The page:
SimCity 4: Rush Hour Preview

The expansion pack for SimCity 4 will add plenty of new features to the original game.


SimCity 4

Maxis' latest SimCity game was released at the beginning of this year, and, like its predecessors, it lets you play as the virtual mayor of a town full of sims--the same gibberish-talking computerized people that star in Maxis' other popular series, The Sims. SimCity 4 featured a powerful new graphics engine and a host of new city management features. The upcoming expansion pack, SimCity 4: Rush Hour, will add even more elements, including the one requested most by the series' fans: enhanced transportation. The expansion's "U-Drive-It!" mode will let you take control of more than 30 different land, sea, and air vehicles. You can use them to take on more than 80 different missions, including "good" missions that can earn you a higher mayor rating and "evil" missions that can help you earn some quick the expense of some popular support.

Gather round, children. There's enough ice cream for everyone.
Gather round, children. There's enough ice cream for everyone.

Rush Hour will have many different vehicles that you'll be able to unlock after constructing various types of new buildings in your city, and, interestingly, by successfully performing vehicular missions you can also unlock higher-level buildings that add to your mayoral rating. Each vehicle will have at least one special ability. For instance, if you neglect to maintain your city, you can use the mayor's limousine, a handsome luxury sedan, to disperse the crowds of angry sims by tossing piles of money at them as you drive past. You can use an ice cream truck to gather the children of SimCity around you and make them all happier, or you can take control of a skywriter plane to compose a pattern in the sky for a commission fee. If you're not feeling especially generous, you can also visit Area 5.1, one of the expansion pack's new prestige buildings and home to the insidious Dr. Vu--a misanthropic evil genius who pays you lots of money to wreak a little havoc on your own city. The doctor may hire you to drive a tank off-road, and then he may ask you to use the tank's rotating turret to blast a building to smithereens. He may hire you to fly a UFO into the middle of town so you can abduct sims (and their cars) with a tractor beam. Dr.Vu may ask you to go on a bombing run with a military helicopter, or he may even ask you to use his most diabolical creation yet--a robotic whale that launches rockets from its blowhole. Interestingly, Rush Hour will feature an enhanced physics model, partially gleaned from Maxis' previous game, SimCopter. You can expect vehicles to handle realistically, though they'll still be easy to control. Although Rush Hour's vehicles can sustain damage--up to the point of bursting into flames, no sim will ever die from a car crash or similar vehicular disaster.

In addition to letting you control individual vehicles, Rush Hour will also let you keep better track of the flow of traffic in your city with a new traffic volume map (an enhanced version of the congestion map in the original game) that shows all traffic volumes and types, for both day and evening traffic. You'll also be able to diagnose traffic problems more quickly by simply mousing over a specific road, which will show a route query complete with how many commuters use that road and by what means. You'll also be able to shunt traffic away from congested areas by implementing new one-way roads and faster-moving off-highway avenues for city commuters. And as far as travel on the outskirts of the city goes, you'll have an easier time of laying highway, as the expansion lets you place offramps before building the actual highways. The original game let you direct freeway traffic by using four-way clover-leaf intersections, and, in Rush Hour, you'll also be able to use T-intersections as well as ground-level highways to move your motorists.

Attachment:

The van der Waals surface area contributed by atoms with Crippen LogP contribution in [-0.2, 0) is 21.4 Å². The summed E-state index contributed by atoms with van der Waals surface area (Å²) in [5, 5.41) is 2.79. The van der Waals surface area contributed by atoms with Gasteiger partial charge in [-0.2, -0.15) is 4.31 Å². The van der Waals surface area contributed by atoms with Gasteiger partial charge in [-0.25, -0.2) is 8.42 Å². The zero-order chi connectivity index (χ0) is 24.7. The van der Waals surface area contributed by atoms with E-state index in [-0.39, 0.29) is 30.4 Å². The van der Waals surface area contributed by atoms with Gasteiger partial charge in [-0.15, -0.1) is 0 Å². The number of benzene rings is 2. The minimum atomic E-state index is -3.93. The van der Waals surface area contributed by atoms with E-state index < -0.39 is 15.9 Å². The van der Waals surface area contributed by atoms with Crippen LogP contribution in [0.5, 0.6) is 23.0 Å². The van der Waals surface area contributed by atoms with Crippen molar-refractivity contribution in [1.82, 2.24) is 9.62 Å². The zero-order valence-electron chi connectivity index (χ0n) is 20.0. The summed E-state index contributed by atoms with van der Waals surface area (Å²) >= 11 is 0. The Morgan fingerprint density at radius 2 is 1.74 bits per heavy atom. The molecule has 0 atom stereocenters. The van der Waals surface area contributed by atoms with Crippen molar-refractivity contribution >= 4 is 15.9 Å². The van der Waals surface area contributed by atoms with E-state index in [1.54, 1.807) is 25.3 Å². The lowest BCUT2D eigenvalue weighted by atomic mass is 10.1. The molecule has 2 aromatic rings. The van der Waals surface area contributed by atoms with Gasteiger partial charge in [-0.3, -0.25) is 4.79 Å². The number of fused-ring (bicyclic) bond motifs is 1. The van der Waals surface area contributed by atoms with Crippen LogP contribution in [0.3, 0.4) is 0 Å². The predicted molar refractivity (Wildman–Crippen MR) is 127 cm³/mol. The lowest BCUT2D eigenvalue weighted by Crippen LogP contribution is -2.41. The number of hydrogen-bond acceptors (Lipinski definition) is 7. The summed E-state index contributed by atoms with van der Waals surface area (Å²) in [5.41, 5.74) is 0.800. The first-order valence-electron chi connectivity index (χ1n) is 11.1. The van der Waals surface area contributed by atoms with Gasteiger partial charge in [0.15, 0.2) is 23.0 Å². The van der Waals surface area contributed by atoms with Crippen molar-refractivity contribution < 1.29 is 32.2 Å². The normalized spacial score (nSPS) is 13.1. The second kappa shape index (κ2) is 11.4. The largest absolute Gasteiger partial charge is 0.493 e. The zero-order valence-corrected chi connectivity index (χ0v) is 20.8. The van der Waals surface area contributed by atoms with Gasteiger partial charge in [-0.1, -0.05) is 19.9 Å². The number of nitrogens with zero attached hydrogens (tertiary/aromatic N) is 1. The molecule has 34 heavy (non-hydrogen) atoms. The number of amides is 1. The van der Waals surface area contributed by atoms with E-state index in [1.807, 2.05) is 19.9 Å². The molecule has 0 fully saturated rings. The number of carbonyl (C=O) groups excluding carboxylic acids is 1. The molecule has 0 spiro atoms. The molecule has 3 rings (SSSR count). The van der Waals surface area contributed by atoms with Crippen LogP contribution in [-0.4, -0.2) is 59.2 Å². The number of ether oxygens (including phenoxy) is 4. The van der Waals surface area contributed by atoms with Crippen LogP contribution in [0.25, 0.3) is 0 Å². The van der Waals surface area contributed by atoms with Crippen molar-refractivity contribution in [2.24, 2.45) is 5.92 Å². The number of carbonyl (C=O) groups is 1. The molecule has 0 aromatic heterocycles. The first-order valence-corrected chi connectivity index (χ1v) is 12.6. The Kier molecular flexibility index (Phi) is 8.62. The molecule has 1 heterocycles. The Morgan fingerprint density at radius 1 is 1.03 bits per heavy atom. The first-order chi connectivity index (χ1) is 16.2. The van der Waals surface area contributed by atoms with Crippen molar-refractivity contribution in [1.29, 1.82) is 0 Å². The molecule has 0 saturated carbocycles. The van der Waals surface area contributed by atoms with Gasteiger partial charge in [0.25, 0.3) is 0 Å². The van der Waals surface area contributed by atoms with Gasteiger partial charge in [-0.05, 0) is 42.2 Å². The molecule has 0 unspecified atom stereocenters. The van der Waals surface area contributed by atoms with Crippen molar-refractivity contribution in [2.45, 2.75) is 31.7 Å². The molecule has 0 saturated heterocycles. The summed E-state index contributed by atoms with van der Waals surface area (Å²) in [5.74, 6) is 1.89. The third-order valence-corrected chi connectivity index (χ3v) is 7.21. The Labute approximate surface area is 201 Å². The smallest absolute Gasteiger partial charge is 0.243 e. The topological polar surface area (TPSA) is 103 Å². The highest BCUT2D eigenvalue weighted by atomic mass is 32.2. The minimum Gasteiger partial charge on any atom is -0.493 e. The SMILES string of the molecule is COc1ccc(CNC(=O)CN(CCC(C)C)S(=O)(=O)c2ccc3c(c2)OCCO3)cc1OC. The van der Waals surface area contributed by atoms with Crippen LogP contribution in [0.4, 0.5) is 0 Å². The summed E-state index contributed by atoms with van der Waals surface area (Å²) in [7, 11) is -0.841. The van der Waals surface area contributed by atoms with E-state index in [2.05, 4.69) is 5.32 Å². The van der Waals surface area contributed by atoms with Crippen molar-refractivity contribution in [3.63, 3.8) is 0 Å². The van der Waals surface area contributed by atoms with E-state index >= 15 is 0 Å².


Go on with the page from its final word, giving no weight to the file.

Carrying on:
And for the grown-ups, there's this UFO abduction.
And for the grown-ups, there's this UFO abduction.

For those motorists who don't want to travel by car, Rush Hour will provide alternate transportation in the form of passenger ferries that provide slower, low-capacity transport at a much cheaper municipal price. You'll also be able to build a network of trains using the expansion's new monorail engines. You can run these trains across Rush Hour's new elevated train tracks, which can be built over freeways and do not interfere with regular traffic. You can even build parking structures and shuttle buses near your train stations to create your own miniature public transit system. However, since the expansion lets you add tracks and lets you redirect trains at junctions with a single click, Maxis expects that some players may use the new train options (and SimCity 4's powerful 3D terrain editor) to turn the game into nothing more than a glorified train set--if they so choose. In fact, the developers at Maxis fully expect SimCity fans to make use of Rush Hour's many different building options--which will include larger versions of civic buildings and a brand-new Euro-contemporary architectural style--to essentially create many different "games within the game." One such "game" that has been popular throughout the life of the SimCity series is building up a bustling city only to raze it by unleashing a terrifying disaster upon it. Rush Hour will feature all-new disasters for this purpose, including the colossal Autosaurus Wrecks, a dinosaur-like robot composed of wrecked cars that could very well have escaped from a monster truck rally.

It's clear that Rush Hour will make many additions to and improvements on the original game, and, thankfully, SimCity fans won't have long to wait for the expansion, since it's scheduled for release later this month.

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